Prisoners are persons whom most of us would rather not think about. Banished from everyday sight, they exist in a shadow world that only dimly enters our awareness. They are members of a "total institution" that controls their daily existence in a way that few of us can imagine. "[P]rison is a complex of physical arrangements and of measures, all wholly governmental, all wholly performed by agents of government, which determine the total existence of certain human beings (except perhaps in the realm of the spirit, and inevitably there as well) from sundown to sundown, sleeping, walking, speaking, silent, working, playing, viewing, eating, voiding, reading, alone, with others. . . ." It is thus easy to think of prisoners as members of a separate netherworld, driven by its own demands, ordered by its own customs, ruled by those whose claim to power rests on raw necessity. -- Justice William Brennan, dissenting in O’Lone v. Estate of Shabazz, 482 U.S. 342, 354-55 (1987).

Thursday, April 26, 2007

White Collar Room

It's 6:15a Monday morning. I'm in the library. I missed breakfast. I haven't eaten since 3:30p yesterday. Breakfast on weekdays is served from 5:00 - 6:00a. I woke at 5:30a, showered and dressed only to hear the intercom announce: "The dining hall is now closed." Nice.

So now I'm in the library, specifically the law library, which is a room off the main library [see maps at bottom of page]. I usually write in this room because it has good tables, comfortable chairs, newspapers, and ... white collar criminals, like me, as I discovered this weekend. It does not mean they are better, just more like me. No one wears white collars or blue collars here in prison, at FPC Pensacola we all wear green.

Advertising fraud. Tax fraud. Bank fraud. Mail fraud. Wire fraud. (I seem to be the only "hacker" around.)

According to the inmates I have spoken with, 80 - 90 % of the population here are drug offenders; the remainder are in for white collar offenses. Additionally, 60% are black, 20% Hispanic and 20% white (a subject I will write on later).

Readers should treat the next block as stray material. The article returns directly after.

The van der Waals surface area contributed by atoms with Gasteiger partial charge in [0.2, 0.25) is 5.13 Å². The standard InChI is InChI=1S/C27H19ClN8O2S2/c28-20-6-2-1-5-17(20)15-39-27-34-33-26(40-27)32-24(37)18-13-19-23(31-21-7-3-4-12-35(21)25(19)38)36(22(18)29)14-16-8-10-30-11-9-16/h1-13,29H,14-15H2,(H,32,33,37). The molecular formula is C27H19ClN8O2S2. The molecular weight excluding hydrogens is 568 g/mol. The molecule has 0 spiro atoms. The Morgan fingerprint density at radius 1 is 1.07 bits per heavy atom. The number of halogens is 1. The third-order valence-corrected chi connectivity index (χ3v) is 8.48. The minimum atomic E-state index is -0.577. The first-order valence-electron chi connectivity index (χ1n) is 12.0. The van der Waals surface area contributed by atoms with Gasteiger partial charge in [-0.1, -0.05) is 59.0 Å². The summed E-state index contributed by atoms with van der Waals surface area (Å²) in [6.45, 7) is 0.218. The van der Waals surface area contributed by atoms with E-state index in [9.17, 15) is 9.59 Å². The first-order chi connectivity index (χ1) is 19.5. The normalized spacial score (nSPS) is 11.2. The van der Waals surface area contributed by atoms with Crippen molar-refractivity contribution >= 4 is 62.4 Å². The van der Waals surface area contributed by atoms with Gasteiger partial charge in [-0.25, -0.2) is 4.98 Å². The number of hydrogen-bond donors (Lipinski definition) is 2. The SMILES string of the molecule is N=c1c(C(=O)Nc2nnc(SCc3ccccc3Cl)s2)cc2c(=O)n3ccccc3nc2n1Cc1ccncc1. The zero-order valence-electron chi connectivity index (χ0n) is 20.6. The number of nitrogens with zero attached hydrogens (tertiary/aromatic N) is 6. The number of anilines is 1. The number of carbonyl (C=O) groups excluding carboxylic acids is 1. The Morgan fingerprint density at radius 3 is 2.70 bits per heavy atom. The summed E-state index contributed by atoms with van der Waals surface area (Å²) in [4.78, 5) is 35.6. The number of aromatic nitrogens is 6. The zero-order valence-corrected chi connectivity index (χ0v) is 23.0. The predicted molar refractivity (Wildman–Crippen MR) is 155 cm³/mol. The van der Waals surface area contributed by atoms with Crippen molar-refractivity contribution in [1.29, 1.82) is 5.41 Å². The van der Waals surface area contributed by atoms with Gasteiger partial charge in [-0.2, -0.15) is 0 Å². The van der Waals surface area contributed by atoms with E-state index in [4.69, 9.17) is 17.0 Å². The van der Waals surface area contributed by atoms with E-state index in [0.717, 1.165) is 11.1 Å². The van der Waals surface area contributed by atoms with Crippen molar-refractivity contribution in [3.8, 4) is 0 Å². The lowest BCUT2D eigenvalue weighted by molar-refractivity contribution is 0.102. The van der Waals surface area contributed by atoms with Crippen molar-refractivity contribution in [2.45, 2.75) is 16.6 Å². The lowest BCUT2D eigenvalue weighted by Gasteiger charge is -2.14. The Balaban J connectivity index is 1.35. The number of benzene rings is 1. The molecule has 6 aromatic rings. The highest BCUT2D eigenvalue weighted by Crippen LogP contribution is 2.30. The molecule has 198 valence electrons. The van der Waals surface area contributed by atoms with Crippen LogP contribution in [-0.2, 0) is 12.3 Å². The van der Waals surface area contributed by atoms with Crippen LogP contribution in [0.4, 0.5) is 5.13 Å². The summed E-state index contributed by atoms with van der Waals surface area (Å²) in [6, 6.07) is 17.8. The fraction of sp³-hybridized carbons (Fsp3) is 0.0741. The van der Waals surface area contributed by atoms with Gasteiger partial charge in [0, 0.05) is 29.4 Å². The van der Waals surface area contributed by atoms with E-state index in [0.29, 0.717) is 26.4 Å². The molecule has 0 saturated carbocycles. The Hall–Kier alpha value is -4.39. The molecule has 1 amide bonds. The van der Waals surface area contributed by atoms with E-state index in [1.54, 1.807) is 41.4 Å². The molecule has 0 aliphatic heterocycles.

Virtually all the drug offenders will acknowledge they were guilty and they knew they were breaking the law (although they were generally unaware of how stiff the US Sentencing Guidelines are when it comes to drug offenses, especially when conspiracy and guns are involved).

The white collar guys are all "innocent." Not technically innocent, because there was probably some law they didn't know about that they violated, but they claim that government lost "perspective" in their case, the system abused them, and they were unaware of the possible drastic consequences of their actions.

Most white collar crimes are business crimes so most white collar criminals view every problem as a "business", not a legal or ethical, issue. Business problems are resolved through negotiation, compromise, and eventually, if necessary, money. It probably goes without saying that our legal system doesn't work that way.

It is very difficult - I can certainly understand - for most white collar defendants to wrap their minds around the idea that they did something that could warrant prison time. The denial and resistance continues even in prison. That is why they are here in the law library -- trying to figure out some way to reverse what has happened to them.

Good luck.

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